EDL Birmingham protest: Bottles thrown at policeContinue reading the main story
Four people have been arrested after bottles were thrown at police during an English Defence League (EDL) protest in Birmingham city centre.
Hundreds of supporters of the far-right group massed in Centenary Square, where the missiles were thrown. Opposition groups convened in Chamberlain Square.
Police said one officer had been taken to hospital with concussion.
A number of anti-EDL protesters broke through a cordon but further trouble was prevented, police said.
West Midlands Police originally said officers had arrested 33 people for public order and breach of the peace offences.
Police said: "Earlier figures included arrests after a member of the public reported two groups breaching the peace.
"On arrival by police the groups were detained but after further investigation a breach of the peace was not established and the groups were de-arrested."
West Midlands said about 1,000 extra police officers had been on duty and the force helicopter had been used to monitor the situation.
EDL supporters met outside a bar on Broad Street from 11:00 BST and were led to Centenary Square by police at 13:30.EDL 'provocative'
BBC WM's Nick Southall said a number of EDL protesters had climbed on to bus shelters on Broad Street and some had thrown bottles and cans.
You could feel the tension in the air from the minute the English Defence League arrived on Broad Street.
There were a number of different divisions from across the country - I saw union flags and large banners from Stoke-on-Trent, Sunderland and Yorkshire.
The crowd marched slowly up the centre of the road to Centenary Square, singing and chanting.
Bus stops were damaged and bottles and cans were thrown at police officers.
He said they had also pulled down metal fences around the Rep theatre in Centenary Square and thrown bricks, bottles, and pieces of steel at police lines near the Hyatt hotel.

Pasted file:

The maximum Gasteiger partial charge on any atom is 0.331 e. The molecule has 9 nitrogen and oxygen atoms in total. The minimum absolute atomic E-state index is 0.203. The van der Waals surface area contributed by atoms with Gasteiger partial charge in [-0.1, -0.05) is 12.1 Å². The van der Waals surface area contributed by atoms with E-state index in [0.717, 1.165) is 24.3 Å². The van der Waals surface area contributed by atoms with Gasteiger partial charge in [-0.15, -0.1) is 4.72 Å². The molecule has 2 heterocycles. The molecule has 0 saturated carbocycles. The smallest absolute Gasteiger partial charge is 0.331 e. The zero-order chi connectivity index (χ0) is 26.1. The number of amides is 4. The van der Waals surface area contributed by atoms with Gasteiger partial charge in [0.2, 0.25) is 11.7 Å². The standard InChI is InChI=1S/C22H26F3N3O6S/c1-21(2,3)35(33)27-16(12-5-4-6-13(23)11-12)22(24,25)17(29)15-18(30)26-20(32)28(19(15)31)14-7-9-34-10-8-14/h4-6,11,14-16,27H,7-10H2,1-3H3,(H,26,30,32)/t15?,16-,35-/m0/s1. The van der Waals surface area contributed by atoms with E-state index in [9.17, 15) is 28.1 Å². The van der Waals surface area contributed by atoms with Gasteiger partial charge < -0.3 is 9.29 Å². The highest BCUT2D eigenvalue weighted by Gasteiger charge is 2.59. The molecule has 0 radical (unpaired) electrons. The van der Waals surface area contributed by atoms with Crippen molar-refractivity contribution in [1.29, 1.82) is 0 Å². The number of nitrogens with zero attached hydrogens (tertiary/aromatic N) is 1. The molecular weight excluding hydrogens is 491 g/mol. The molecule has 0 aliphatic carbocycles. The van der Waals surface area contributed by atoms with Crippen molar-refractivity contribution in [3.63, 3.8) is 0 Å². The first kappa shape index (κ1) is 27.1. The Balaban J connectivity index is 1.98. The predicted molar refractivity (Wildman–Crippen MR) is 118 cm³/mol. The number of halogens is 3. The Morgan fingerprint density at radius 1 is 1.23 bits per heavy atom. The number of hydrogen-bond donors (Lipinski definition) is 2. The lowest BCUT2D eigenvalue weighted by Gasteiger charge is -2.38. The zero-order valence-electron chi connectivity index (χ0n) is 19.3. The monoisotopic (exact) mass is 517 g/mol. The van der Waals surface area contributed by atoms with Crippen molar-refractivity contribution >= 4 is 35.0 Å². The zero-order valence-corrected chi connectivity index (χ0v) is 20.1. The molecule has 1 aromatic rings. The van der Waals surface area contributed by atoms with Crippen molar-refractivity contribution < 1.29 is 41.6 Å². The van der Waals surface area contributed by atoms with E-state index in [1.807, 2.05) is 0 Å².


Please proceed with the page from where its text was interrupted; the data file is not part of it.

Some protesters were treated by paramedics for head wounds, he said.
In Chamberlain Square, people from opposition groups, including Unite Against Fascism (UAF), held a counter-demonstration.
Student Aaron Kylie said he had travelled from London to support the UAF rally.
He said: "Our protest represents the diversity of Birmingham. The EDL want to spread hatred and division.
"It is provocative from the English Defence League to come to Birmingham in the month of Ramadan and also after a number of mosques have been attacked in the West Midlands."'Getting somewhere'
The EDL said it was protesting because it wanted the reintroduction of "spy" CCTV cameras in the Washwood Heath and Sparkbrook areas of the city.
More than 200 cameras - some of them covert - were put up in the two districts in 2010, paid for with £3m of government money, to tackle terrorism.
They were dismantled in 2011.
EDL leader Tommy Robinson said: "We need to reinstall these cameras to keep people safe.
"The fact we've got a local Muslim MP [Perry Barr MP Khalid Mahmood] also calling for the cameras to be put back in means we're getting somewhere.
"To be honest, if the police agreed to reinstall them, we wouldn't even have come to Birmingham."
Mr Robinson said the group was also protesting after six Birmingham men were jailed last month after admitting to a plot to attack an EDL rally in Dewsbury, West Yorkshire.
More than 30 different community organisations from across Birmingham had handed a petition to West Midlands Police calling for Saturday's EDL protest to be banned.
West Midlands Police said it had no powers to ban "static protests".